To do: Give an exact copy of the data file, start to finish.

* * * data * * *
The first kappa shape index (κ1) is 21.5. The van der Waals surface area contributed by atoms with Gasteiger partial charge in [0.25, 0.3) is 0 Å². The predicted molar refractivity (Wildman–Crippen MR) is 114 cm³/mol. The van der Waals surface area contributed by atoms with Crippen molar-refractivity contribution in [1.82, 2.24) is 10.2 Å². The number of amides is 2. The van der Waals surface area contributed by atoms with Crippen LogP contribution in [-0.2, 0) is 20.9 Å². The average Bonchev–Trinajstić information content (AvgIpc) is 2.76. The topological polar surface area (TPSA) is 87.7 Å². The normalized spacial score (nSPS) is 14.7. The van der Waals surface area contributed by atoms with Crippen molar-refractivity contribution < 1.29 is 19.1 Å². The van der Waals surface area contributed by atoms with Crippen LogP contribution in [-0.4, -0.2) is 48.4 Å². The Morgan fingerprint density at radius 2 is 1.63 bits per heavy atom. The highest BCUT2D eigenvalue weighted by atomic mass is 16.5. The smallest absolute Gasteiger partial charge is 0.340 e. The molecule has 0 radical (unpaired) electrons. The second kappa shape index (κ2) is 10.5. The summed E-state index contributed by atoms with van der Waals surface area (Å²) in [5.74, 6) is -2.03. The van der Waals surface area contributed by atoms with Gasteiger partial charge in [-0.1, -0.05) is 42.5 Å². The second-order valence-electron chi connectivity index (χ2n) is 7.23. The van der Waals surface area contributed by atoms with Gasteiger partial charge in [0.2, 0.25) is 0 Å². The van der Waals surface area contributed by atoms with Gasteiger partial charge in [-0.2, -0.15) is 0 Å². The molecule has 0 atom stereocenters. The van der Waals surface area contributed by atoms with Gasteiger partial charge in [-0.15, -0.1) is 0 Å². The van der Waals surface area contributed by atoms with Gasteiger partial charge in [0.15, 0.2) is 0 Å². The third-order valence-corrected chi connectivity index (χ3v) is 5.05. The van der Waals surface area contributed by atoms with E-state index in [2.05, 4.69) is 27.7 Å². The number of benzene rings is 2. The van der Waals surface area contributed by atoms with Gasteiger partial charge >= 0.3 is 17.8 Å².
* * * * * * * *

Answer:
The first kappa shape index (κ1) is 21.5. The van der Waals surface area contributed by atoms with Gasteiger partial charge in [0.25, 0.3) is 0 Å². The predicted molar refractivity (Wildman–Crippen MR) is 114 cm³/mol. The van der Waals surface area contributed by atoms with Crippen molar-refractivity contribution in [1.82, 2.24) is 10.2 Å². The number of amides is 2. The van der Waals surface area contributed by atoms with Crippen LogP contribution in [-0.2, 0) is 20.9 Å². The average Bonchev–Trinajstić information content (AvgIpc) is 2.76. The topological polar surface area (TPSA) is 87.7 Å². The normalized spacial score (nSPS) is 14.7. The van der Waals surface area contributed by atoms with Crippen molar-refractivity contribution < 1.29 is 19.1 Å². The van der Waals surface area contributed by atoms with Crippen LogP contribution in [-0.4, -0.2) is 48.4 Å². The Morgan fingerprint density at radius 2 is 1.63 bits per heavy atom. The highest BCUT2D eigenvalue weighted by atomic mass is 16.5. The smallest absolute Gasteiger partial charge is 0.340 e. The molecule has 0 radical (unpaired) electrons. The second kappa shape index (κ2) is 10.5. The summed E-state index contributed by atoms with van der Waals surface area (Å²) in [5.74, 6) is -2.03. The van der Waals surface area contributed by atoms with Gasteiger partial charge in [-0.1, -0.05) is 42.5 Å². The second-order valence-electron chi connectivity index (χ2n) is 7.23. The van der Waals surface area contributed by atoms with Gasteiger partial charge in [0.2, 0.25) is 0 Å². The van der Waals surface area contributed by atoms with Gasteiger partial charge in [-0.2, -0.15) is 0 Å². The molecule has 0 atom stereocenters. The van der Waals surface area contributed by atoms with Gasteiger partial charge in [-0.15, -0.1) is 0 Å². The van der Waals surface area contributed by atoms with Gasteiger partial charge in [0.15, 0.2) is 0 Å². The third-order valence-corrected chi connectivity index (χ3v) is 5.05. The van der Waals surface area contributed by atoms with E-state index in [2.05, 4.69) is 27.7 Å². The number of benzene rings is 2. The van der Waals surface area contributed by atoms with Gasteiger partial charge >= 0.3 is 17.8 Å².